Take the time to savour a few cold beers and enjoy a hearty meal while immersing yourself in the authentic atmosphere of the Australian Outback pub.

9. Stargazing in the Outback

One of the best things to do at night in Hay is star-gazing. The remote location and minimal light pollution create ideal conditions for taking in the breathtaking beauty of the southern hemisphere’s night sky.

On a clear night, far away from urban centers, you can lay on a blanket on the ground and witness a brilliant canvas of stars, constellations and the Milky Way stretching as far as the eye can see.

Overall, it’s a serene and contemplative experience that is made all the more special if you have a telescope or a the StarTracker app on your mobile phone.

10. Explore the Lachlan River Rail Trail

Explore the Lachlan River Rail Trail

If you enjoy leisurely bike rides, traversing the Lachlan River Rail Trail is a terrific way to spend an afternoon.

This scenic trail follows the path of a disused railway line. It winds alongside the picturesque Lachlan River, providing stunning vistas of the riverbanks, abundant wildlife and the surrounding countryside.

With a relatively flat terrain, it’s suitable for cyclists of all levels, making it an excellent family activity or a leisurely solo ride. Along the way, you may encounter historical remnants of the railway era, adding a touch of nostalgia to your adventure.

11. Attend the Hay Races

Attend the Hay Races

Horse racing fans should visit Hay in November – when the biggest and best country race meeting takes place in New South Wales.

The highlight of Hay’s social calendar, this event draws crowds from all over Australia. It is a thrilling spectacle that offers them the chance to witness the power and grace of these magnificent animals as they thunder down the track, with jockeys vying for victory.

Beyond the racing action, you’ll find an array of entertainment, including food stalls, live music, and activities for the whole family. Overall, it’s a day when the community comes together to celebrate their passion for horses and the enduring tradition of Australian country racing.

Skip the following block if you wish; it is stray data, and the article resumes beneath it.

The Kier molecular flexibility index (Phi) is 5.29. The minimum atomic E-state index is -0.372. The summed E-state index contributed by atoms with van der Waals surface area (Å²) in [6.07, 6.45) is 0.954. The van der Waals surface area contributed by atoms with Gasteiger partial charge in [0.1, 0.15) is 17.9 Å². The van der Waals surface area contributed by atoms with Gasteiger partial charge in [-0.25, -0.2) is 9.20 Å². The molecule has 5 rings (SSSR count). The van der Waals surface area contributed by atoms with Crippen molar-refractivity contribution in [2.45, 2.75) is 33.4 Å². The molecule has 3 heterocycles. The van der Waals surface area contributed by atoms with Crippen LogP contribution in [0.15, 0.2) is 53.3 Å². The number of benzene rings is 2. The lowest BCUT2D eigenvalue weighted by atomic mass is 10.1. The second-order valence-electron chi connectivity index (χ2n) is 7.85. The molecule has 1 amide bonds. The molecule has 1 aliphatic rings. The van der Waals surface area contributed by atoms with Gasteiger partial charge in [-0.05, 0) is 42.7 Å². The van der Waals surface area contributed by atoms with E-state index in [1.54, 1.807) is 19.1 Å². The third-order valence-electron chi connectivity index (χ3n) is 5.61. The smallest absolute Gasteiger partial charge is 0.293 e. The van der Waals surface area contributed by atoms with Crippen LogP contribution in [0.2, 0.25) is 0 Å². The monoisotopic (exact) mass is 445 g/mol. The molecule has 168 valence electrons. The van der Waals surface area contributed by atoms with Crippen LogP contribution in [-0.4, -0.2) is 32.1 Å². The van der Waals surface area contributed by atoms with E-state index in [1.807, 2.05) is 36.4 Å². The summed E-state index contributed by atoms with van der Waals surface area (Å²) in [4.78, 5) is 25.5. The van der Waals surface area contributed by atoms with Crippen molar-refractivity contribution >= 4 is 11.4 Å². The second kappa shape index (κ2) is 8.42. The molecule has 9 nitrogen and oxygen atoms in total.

12. Go Fishing at the Long Paddock

The Long Paddock is an iconic Australian term for the stock route that runs through Hay. It is also renowned for being an excellent place for fishing.

Nestled within Hay’s pristine landscapes, this area boasts abundant natural beauty and serene

waterways. The meandering rivers and waterholes are home to freshwater fish, with Murray cod and golden perch being the prized catches.

As you cast your line into the clear waters, surrounded by the tranquillity of the Outback, you’ll find a sense of peace and connection to nature that is truly rejuvenating. Just ensure you have the appropriate fishing licenses and equipment before doing so.

13. Take a Scenic Flight

Take a Scenic Flight

For a unique perspective of the Outback, consider taking a scenic flight over Hay and the surrounding countryside. It’s a fantastic way to appreciate the vastness and beauty of this remote region.

As you soar high above the vast, sweeping landscapes, you’ll get a bird’s-eye view of the iconic Hay Plains, meandering rivers and rugged terrain that defines this remote region.

Scenic flights offer an unparalleled opportunity to appreciate the sheer scale and grandeur of the Outback’s natural wonders, including the captivating Murray River and its meandering tributaries.

As well as providing you with a fantastic opportunity to take incredible photos, a scenic flight over Hay and the Outback is a memory-making journey that will remain with you long after your feet touch the ground.

14. Learn About Indigenous Culture

Learn About Indigenous Culture

During your visit to Hay, you should take the opportunity to learn about the area’s Indigenous culture.

The Wiradjuri people, the land’s traditional custodians, have a profound connection to the region, and their culture and history are an integral part of Hay’s identity. Local tours and experiences allow you to engage with Indigenous knowledge holders who share their traditions, art and stories. You can also participate in cultural tours, bushwalks and workshops that provide insights into traditional practices, dreamtime stories and the significance of the land.

Overall, these activities allow you to appreciate the deep spiritual connection Indigenous Australians have with the environment and gain a profound respect for their enduring cultural legacy.